Make sure your Dr is scripting for a data capable machine. Since he said he is scripting a BiPap then that means he is referring to a Resperconics. You can get the Resmed or the Resperonics. If you do get the Resperonics ask him to script you for the Auto M Series BiPAP with BiFlex...though it is an Auto machine...it can be set in regular BiLevel mode...it is the better or the machines as far as regular BiPaps go. He may be putting you on something better than that due to your condition...don't know. Bottom line...be informed as to what machine does what...you are the one paying for it and you might as well get a good one to start. This is a condition that one has to get good self advocacy skills.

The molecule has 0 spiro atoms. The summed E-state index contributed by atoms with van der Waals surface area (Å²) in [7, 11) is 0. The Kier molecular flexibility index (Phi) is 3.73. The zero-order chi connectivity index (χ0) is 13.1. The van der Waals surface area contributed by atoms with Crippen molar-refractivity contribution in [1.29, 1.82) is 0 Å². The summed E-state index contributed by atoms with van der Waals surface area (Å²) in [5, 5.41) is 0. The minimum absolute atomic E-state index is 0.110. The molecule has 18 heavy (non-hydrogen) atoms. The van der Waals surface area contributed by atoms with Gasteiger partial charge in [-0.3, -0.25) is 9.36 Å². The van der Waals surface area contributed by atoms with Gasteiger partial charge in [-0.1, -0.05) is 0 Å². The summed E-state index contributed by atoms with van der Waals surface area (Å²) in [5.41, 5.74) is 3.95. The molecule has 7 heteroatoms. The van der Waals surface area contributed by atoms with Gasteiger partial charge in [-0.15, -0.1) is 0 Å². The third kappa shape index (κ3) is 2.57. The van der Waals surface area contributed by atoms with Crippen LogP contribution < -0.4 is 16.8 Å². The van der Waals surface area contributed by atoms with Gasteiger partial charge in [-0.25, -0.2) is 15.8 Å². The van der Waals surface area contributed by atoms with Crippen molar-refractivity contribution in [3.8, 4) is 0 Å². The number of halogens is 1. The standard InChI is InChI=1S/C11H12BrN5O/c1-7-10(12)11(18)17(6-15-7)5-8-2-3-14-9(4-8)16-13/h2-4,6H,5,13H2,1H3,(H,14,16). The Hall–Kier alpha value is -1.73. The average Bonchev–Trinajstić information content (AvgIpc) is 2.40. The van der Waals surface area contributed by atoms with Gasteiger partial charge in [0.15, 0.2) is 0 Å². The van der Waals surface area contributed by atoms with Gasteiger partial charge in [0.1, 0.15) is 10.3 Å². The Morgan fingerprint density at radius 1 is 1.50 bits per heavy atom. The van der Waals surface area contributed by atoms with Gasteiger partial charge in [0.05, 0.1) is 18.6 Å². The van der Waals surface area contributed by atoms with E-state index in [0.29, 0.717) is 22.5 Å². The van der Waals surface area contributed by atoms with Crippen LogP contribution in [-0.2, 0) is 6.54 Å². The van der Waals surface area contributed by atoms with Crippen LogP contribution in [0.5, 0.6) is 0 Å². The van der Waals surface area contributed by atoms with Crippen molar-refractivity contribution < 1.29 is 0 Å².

Don't worry about the terminology or use of quotes....and some medical pros refer to BiPAP or BiLevel as BPAP being it is a generic term....:-)
I'm only a sufferer, not a medical pro. What I post are my thoughts as a sufferer, not that of the ASAA. As a moderator on these forums I oversee the posting rules. This is the internet, always discuss what you read with your medical team.
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Postby Bearded One » Wed May 21, 2008 6:36 pm

I wasn't familiar with the BPAP name, I had wondered if there was a generic term for BiPAP/VPAP
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Postby Linda » Wed May 21, 2008 7:36 pm

Bipap is the Respironics name for their bilevel machine. And from what I understand, only a certain type of bilevel machine is gnerally prescribed specifically for predominantly central sleep apnea.